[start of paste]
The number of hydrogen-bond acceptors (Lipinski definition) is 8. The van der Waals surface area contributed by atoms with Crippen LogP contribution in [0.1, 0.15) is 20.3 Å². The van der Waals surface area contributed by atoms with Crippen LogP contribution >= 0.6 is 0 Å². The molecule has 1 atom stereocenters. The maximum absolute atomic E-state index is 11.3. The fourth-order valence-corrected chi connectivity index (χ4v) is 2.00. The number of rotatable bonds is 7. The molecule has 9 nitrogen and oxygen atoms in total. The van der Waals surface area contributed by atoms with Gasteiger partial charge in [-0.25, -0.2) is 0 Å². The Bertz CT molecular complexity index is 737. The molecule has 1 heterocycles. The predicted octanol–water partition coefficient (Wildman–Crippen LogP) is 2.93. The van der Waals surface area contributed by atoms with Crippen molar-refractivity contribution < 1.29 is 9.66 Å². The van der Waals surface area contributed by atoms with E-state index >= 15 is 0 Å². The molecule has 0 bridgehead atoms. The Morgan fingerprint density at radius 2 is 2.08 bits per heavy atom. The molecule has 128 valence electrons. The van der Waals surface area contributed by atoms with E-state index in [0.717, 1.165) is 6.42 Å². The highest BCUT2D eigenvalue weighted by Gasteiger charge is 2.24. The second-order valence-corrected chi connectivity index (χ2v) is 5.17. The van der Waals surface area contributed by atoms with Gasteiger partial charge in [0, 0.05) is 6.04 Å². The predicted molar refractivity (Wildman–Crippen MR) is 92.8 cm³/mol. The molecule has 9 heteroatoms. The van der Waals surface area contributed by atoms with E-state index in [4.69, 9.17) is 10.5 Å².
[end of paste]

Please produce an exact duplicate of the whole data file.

The number of hydrogen-bond acceptors (Lipinski definition) is 8. The van der Waals surface area contributed by atoms with Crippen LogP contribution in [0.1, 0.15) is 20.3 Å². The van der Waals surface area contributed by atoms with Crippen LogP contribution >= 0.6 is 0 Å². The molecule has 1 atom stereocenters. The maximum absolute atomic E-state index is 11.3. The fourth-order valence-corrected chi connectivity index (χ4v) is 2.00. The number of rotatable bonds is 7. The molecule has 9 nitrogen and oxygen atoms in total. The van der Waals surface area contributed by atoms with Gasteiger partial charge in [-0.25, -0.2) is 0 Å². The Bertz CT molecular complexity index is 737. The molecule has 1 heterocycles. The predicted octanol–water partition coefficient (Wildman–Crippen LogP) is 2.93. The van der Waals surface area contributed by atoms with Crippen molar-refractivity contribution < 1.29 is 9.66 Å². The van der Waals surface area contributed by atoms with E-state index >= 15 is 0 Å². The molecule has 0 bridgehead atoms. The Morgan fingerprint density at radius 2 is 2.08 bits per heavy atom. The molecule has 128 valence electrons. The van der Waals surface area contributed by atoms with E-state index in [0.717, 1.165) is 6.42 Å². The highest BCUT2D eigenvalue weighted by Gasteiger charge is 2.24. The second-order valence-corrected chi connectivity index (χ2v) is 5.17. The van der Waals surface area contributed by atoms with Gasteiger partial charge in [0, 0.05) is 6.04 Å². The predicted molar refractivity (Wildman–Crippen MR) is 92.8 cm³/mol. The molecule has 9 heteroatoms. The van der Waals surface area contributed by atoms with E-state index in [4.69, 9.17) is 10.5 Å².